I am a member of Community Chapel Church of God and, as such, am a God-loving and God-fearing man.

Lydia Roberta Blackmon, Natchez attorney

What sets you apart from other candidates?

My extensive legal background and diverse work experiences set me apart from the other candidates.  I have had a diverse legal career and have practiced in both state and federal courts.

Lydia Roberta Blackmon

What is one thing you could change in the Circuit Court system?

I could increase the pace of the resolution of cases in the Circuit Court system.  For example, I would like for the Circuit Court in each county to become a part of the Mississippi Electronic Courts filing system. This will allow the electronic filing of documents and will provide a more efficient method of tracking documents as well as give the public easier access to court documents.

Give a brief description of yourself and your qualifications.

I grew up in Black Hawk, Mississippi, the 10th of 11 children of Percy Lee and Leola Green Blackmon. I received a B.A. in Political Science from Alcorn State University; my J.D. (law degree) from the University of Tennessee College of Law; and an M.F.A in Film and Television from The Florida State University. During the course of my more than 32 years of practicing law, I have handled cases before the Mississippi Supreme Court and have represented persons before Circuit, Chancery, County, Justice, Municipal and Youth Courts in Adams County and throughout this state. I have served as a prosecutor and defended persons charged with criminal offenses. I have also represented clients in administrative proceedings.

Candidates for Sixth District Circuit Court Judge Post 2.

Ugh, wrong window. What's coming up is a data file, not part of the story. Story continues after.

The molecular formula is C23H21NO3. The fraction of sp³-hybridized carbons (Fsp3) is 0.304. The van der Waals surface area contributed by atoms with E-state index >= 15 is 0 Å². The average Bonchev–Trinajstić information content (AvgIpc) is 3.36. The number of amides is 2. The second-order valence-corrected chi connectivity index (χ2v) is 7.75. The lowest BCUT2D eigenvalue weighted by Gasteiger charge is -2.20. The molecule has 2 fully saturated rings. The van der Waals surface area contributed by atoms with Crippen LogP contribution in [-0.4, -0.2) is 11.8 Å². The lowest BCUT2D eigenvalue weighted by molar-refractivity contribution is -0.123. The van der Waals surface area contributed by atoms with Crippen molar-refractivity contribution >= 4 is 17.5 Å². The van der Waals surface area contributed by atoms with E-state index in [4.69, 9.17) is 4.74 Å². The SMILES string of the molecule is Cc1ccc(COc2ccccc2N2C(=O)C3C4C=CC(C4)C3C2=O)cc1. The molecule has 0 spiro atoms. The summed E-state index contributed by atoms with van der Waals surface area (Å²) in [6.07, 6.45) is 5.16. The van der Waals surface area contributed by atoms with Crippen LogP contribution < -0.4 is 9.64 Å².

Debra Blackwell, incumbent, Circuit Court Judge Post 2

What sets you apart from other candidates?

I am the candidate who has held a role exclusively in the Sixth Circuit Court District for the past 21 years. Prior to having served as Circuit Court Judge since January 1, 2019, I worked as Assistant District Attorney in Adams, Amite, Franklin and Wilkinson for 17 years.

Debra Blackwell

I have not practiced in any court other than Circuit since 2002. In addition to hearing and deciding criminal issues from the bench, I have made hundreds of decisions in civil cases such as automobile accidents, medical malpractice and personal injury cases.

While at the District Attorney’s Office, I prosecuted cases in all four Southwest Mississippi

counties and worked with law enforcement, defense attorneys, Child Protective Service staff, Children’s Advocacy Center personnel and many other persons involved on a daily basis in Circuit Court.

It is my 21-year record of working only in Circuit Court that sets me apart from the other candidates and makes me the best choice to be re-elected District 6.2 Judge.

What is one thing you could change in the Circuit Court system?